It started early 2019 when I was beginning to experience extreme fatigue every night. No matter how long or how much I slept, every morning I'd wake up feeling like I never slept.
I had spoken to my doctors and they decided on a sleep study. The study showed I had narcolepsy symptoms, so throughout 2019, I thought I suffered from lack of sleep, and narcolepsy.
In the late summer of 2019, I found a lump in my breast. To be honest, I never thought to check. Cancer was out of mind for me. Suddenly I dropped over 30 pounds in a month by doing absolutely nothing.
Little did I know, it was the cancer feeding on me.
When I had the tumor examined, it had grown approximately 6cm. Since I was on birth control to regulate my periods, my doctor assumed the lump was breast density since it didn't really hurt. No one was worried - so why should I be, right?
I went a few months waiting, until after we flew back home, in mid October of 2019, and scheduled an ultrasound. The tumor had grown to 12x12 cm. Following my ultrasound, I underwent an emergency biopsy on Halloween. The biopsy was absolutely painful and traumatic for me, I remember it well. Plus, there was an affected lymph node, measuring 4cm in size.
November 4, 2019 was the day I got the call that it was cancer. The next day, I met my oncologist. The day after that, I had surgery for my port placement: three incredibly traumatic and stressful days in a row.
My first Zoladex shot took place on November 20th and my first chemo on the 21st. Taxolwas weekly, and every 3 weeks I got Carboplatin with Keytruda - all in the first 3 months. The next 3 months was AC; the red devil.
What a whirlwind.
I finished IV chemo in late April, and was fortunate to use a cold cap to keep some of my hair. To my surprise, only five days after finishing chemo, my appendix was about to burst, and I got an appendectomy!
After chemo, I was delighted to hear I was declared NED as we prepared for my scans before my double mastectomy. Just a few weeks later on May 28, I had my double mastectomy with reconstruction and expanders. The drains were rough!
I started a month and half of radiation in mid-July and during all of that, I got engaged August 1!!!! Best day of 2020!
October was my next scan, and scanxiety hit. I was going to find out if I was still NED. But I was too busy and happy thinking about my engagement! October quickly came, and it all came crashing down on us when we found out my cancer returned. We were both absolutely devastated.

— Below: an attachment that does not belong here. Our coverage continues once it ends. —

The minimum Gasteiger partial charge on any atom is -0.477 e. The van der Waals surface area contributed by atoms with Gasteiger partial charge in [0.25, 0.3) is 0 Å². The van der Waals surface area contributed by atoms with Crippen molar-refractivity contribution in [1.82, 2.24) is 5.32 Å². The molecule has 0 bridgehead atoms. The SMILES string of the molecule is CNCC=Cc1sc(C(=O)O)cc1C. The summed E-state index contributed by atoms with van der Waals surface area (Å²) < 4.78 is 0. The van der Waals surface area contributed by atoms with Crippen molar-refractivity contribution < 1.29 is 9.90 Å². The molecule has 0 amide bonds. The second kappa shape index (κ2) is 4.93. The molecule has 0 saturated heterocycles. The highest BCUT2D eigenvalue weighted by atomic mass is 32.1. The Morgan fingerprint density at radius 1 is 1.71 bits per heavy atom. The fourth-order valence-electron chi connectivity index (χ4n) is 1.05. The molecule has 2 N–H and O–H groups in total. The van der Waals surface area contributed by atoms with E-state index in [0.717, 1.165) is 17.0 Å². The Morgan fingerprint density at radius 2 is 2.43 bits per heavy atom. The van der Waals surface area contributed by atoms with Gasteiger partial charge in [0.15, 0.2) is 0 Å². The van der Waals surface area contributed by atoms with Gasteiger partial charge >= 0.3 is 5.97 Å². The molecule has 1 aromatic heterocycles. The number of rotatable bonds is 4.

Today, I'm in the middle of starting oral chemo (Xeloda) thinking I'd have more time in remission... but, I just finished cycle 5 of it.
My last scans in November showed very small progression in my lungs, and that's it. But it's been a long long road of constant ups and downs, dealing with side effects, heavy emotions and so much more.
But I do my best to always spend my days doing whatever makes me happy. Not all days are great, but I know it's important to find something you're passionate about. For me, I found makeup!
After I lost the length of my hair (which is devastating enough, I couldn't imagine losing it all!) I didn't feel good about myself. So I turned to makeup. All colors, all styles! My makeup skills have grown significantly and it makes me feel proud, accomplished and also as though I'm sharing beautiful art.
My advice to others? Find something that helps you keep going, despite the hard days, and despite hearing bad news all the time. Currently, the plan is to stay on Xeloda until it stops working against the cancer, or my body can't take the side effects any longer. My oncologist has a plan B and plan C, and I'm very blessed for the medical team I was referred to.
I feel obligated to share my story in depth with everyone because I know how it feels to be so young, diagnosed at 23, with stage 4 cancer, and being told you're going to have to *maybe* lose your hair, and for sure lose your breasts.
I didn't even know reconstruction was a thing until afterwards!
I know how it felt to be so scared of the idea of support groups, but finding organizations and people on Instagram who show you can still have a good life despite this disease is key! Its not easy, but its possible. If you give up mentally, your body will follow. And I am not backing down!